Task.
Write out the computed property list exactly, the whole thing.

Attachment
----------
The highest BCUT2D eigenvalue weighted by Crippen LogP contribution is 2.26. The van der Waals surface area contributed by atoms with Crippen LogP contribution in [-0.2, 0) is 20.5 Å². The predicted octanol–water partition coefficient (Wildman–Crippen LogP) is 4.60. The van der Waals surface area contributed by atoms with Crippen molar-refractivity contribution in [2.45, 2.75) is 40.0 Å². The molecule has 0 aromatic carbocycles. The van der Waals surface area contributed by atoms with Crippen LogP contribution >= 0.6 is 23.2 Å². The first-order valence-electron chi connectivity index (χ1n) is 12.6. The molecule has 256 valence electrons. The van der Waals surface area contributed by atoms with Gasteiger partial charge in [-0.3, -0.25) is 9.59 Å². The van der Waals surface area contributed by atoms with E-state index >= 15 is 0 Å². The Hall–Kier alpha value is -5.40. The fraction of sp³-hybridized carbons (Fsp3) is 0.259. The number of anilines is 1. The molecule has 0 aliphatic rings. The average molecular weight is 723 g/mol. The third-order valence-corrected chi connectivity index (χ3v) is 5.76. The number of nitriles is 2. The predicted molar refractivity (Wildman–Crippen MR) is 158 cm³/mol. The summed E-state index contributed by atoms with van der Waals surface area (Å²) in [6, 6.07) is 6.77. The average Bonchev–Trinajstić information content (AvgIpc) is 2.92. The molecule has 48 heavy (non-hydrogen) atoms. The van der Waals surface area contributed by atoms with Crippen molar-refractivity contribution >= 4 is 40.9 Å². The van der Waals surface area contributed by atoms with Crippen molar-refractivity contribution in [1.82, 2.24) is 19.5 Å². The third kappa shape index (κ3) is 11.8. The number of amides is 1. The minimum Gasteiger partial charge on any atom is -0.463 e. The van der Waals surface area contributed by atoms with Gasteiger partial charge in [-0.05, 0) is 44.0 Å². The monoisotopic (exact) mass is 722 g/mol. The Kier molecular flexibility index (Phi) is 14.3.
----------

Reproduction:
The highest BCUT2D eigenvalue weighted by Crippen LogP contribution is 2.26. The van der Waals surface area contributed by atoms with Crippen LogP contribution in [-0.2, 0) is 20.5 Å². The predicted octanol–water partition coefficient (Wildman–Crippen LogP) is 4.60. The van der Waals surface area contributed by atoms with Crippen molar-refractivity contribution in [2.45, 2.75) is 40.0 Å². The molecule has 0 aromatic carbocycles. The van der Waals surface area contributed by atoms with Crippen LogP contribution >= 0.6 is 23.2 Å². The first-order valence-electron chi connectivity index (χ1n) is 12.6. The molecule has 256 valence electrons. The van der Waals surface area contributed by atoms with Gasteiger partial charge in [-0.3, -0.25) is 9.59 Å². The van der Waals surface area contributed by atoms with E-state index >= 15 is 0 Å². The Hall–Kier alpha value is -5.40. The fraction of sp³-hybridized carbons (Fsp3) is 0.259. The number of anilines is 1. The molecule has 0 aliphatic rings. The average molecular weight is 723 g/mol. The third-order valence-corrected chi connectivity index (χ3v) is 5.76. The number of nitriles is 2. The predicted molar refractivity (Wildman–Crippen MR) is 158 cm³/mol. The summed E-state index contributed by atoms with van der Waals surface area (Å²) in [6, 6.07) is 6.77. The average Bonchev–Trinajstić information content (AvgIpc) is 2.92. The molecule has 48 heavy (non-hydrogen) atoms. The van der Waals surface area contributed by atoms with Crippen molar-refractivity contribution >= 4 is 40.9 Å². The van der Waals surface area contributed by atoms with Crippen molar-refractivity contribution in [1.82, 2.24) is 19.5 Å². The third kappa shape index (κ3) is 11.8. The number of amides is 1. The minimum Gasteiger partial charge on any atom is -0.463 e. The van der Waals surface area contributed by atoms with Gasteiger partial charge in [-0.05, 0) is 44.0 Å². The monoisotopic (exact) mass is 722 g/mol. The Kier molecular flexibility index (Phi) is 14.3.